|Year : 2018 | Volume
| Issue : 1 | Page : 41-46
Unusual presentation of patients with prostate cancer in Zaria: A report of four cases
Ahmad Bello1, Musliu Adetola Tolani1, Muhammed Ahmed1, Ahmed Tijjani Lawal1, Dauda Eneyamire Suleiman2, Balarabe Kabir2, Abdullahi Sudi1, Babatunde Kolapo Hamza1, Oyelowo Nasir1, Abdulsalam Ibrahim Khalifa1, Hussaini Yusuf Maitama1
1 Division of Urology, Departments of Surgery, Ahmadu Bello University/Ahmadu Bello University Teaching Hospital, Zaria, Nigeria
2 Division of Urology, Department of Pathology, Ahmadu Bello University/Ahmadu Bello University Teaching Hospital, Zaria, Nigeria
|Date of Web Publication||14-Mar-2019|
Dr. Ahmad Bello
Department of Surgery, Division of Urology, Ahmadu Bello University, Zaria
Source of Support: None, Conflict of Interest: None
Advanced prostate cancer usually presents with lower urinary tract symptoms (LUTS) or metastatic bone disease. Detection of an associated jaundice, suprapubic, or flank mass is unusual in advanced disease just as associated visceral or cutaneous metastasis is quite an uncommon presentation in prostate cancer. We report four cases in this series to highlight the unusual presentations of this cancer with a huge suprapubic mass (case 1); jaundice with associated multiple, nodal, and soft tissue metastasis (case 2); associated retroperitoneal mass (case 3); and synchronous primary renal cancer with background HIV infection (case 4). In conclusion, patients with unusual presentation of prostate cancer may constitute diagnostic dilemma, especially in the setting of retroperitoneal or suprapubic mass. Despite the fact that the findings highlighted in this series were unusual, their response to hormonal ablation was good.
Keywords: Presentation, prostate cancer, unusual
|How to cite this article:|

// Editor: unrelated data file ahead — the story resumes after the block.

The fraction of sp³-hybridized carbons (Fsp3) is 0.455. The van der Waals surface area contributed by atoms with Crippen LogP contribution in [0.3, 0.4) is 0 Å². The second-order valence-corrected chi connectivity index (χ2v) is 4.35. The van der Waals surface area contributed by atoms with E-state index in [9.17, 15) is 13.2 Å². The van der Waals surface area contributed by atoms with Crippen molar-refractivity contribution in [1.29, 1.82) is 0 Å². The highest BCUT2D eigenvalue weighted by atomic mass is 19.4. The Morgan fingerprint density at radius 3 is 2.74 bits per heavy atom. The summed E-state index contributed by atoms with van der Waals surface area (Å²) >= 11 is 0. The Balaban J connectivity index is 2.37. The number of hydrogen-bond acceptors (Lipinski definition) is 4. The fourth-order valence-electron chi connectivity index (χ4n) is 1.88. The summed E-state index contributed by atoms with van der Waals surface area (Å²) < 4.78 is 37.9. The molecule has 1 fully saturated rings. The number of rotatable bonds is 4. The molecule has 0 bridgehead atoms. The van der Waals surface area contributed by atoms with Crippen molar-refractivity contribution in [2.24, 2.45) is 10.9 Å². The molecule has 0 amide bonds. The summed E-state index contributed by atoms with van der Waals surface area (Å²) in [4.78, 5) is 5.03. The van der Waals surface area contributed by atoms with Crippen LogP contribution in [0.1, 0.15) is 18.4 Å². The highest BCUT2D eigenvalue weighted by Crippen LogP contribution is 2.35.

Bello A, Tolani MA, Ahmed M, Lawal AT, Suleiman DE, Kabir B, Sudi A, Hamza BK, Nasir O, Khalifa AI, Maitama HY. Unusual presentation of patients with prostate cancer in Zaria: A report of four cases. Arch Int Surg 2018;8:41-6
|How to cite this URL:|
Bello A, Tolani MA, Ahmed M, Lawal AT, Suleiman DE, Kabir B, Sudi A, Hamza BK, Nasir O, Khalifa AI, Maitama HY. Unusual presentation of patients with prostate cancer in Zaria: A report of four cases. Arch Int Surg [serial online] 2018 [cited 2023 Mar 21];8:41-6. Available from: https://www.archintsurg.org/text.asp?2018/8/1/41/254144
| Introduction|| |
Prostate cancer is one of the most common malignancies among men. It is estimated that there will be 1.3 million new cases worldwide in 2018. The cancer has an age standardized incidence rate of 31.9 per 100,000 in Western Africa and accounts for 29.1% of all cancers in Nigeria.
Its natural history is associated with unique characteristics of the disease. Early disease is usually asymptomatic and screen detected. In our environment, most cases of prostate cancer present to the caregiver when the malignancy is advanced due to the lack of cancer screening programmes, ignorance of patients about the disease, and/or poverty which affects their ability to seek care. The most common presentation in advanced disease is lower urinary tract symptoms (LUTS) whereas other symptoms include low back pain and paraplegia/papararesis. In some cases, presentation could be uncommon. In a 10-year retrospective study, Vinjamoori et al. reported that uncommon presentation of prostate cancer occurred in 13.2% of patients with metastatic disease. Lung, liver, and renal metastases accounted for 5.3%, 4.8%, and 0.2% of these patients, respectively. Although regional nodal metastasis is common in prostate cancer, it is not often associated with jaundice. Detection with a suprapubic mass or association with a flank mass in this setting of cancer of the prostate is also unusual. We present four cases of atypical presentation and the challenges in management in our environment.
| Case Report 1|| |
A 65-year-old man presented to our emergency unit with LUTS and suprapubic mass. He also had associated anorexia, generalized body weakness, and bilateral limb swelling. He had no low back pain, lower limb weakness, hematuria, or necroturia. Genitourinary examination revealed palpable hard mobile nodular suprapubic mass of about 20 cm from the pubic symphysis that one gets above but not below, and an enlarged hard nodular prostate with fixed overlying rectal mucosa and continuous with the suprapubic mass. Initial PSA was >100 ng/ml. Transrectal ultrasound showed prominent hypoechoic nodules whereas abdominopelvic ultrasound revealed a prostate with a volume of 1030.74 g as an irregular pelvic mass, predominantly solid with mixed parenchymal echoes [Figure 1]. Patient had bilateral hydroureteronephrosis and normal paraaortic areas. Tru-cut prostate biopsy revealed adenocarcinoma (Gleason's 5 + 5 = 10) [Figure 2]. There was uremia of 15.9 mmol/L at presentation.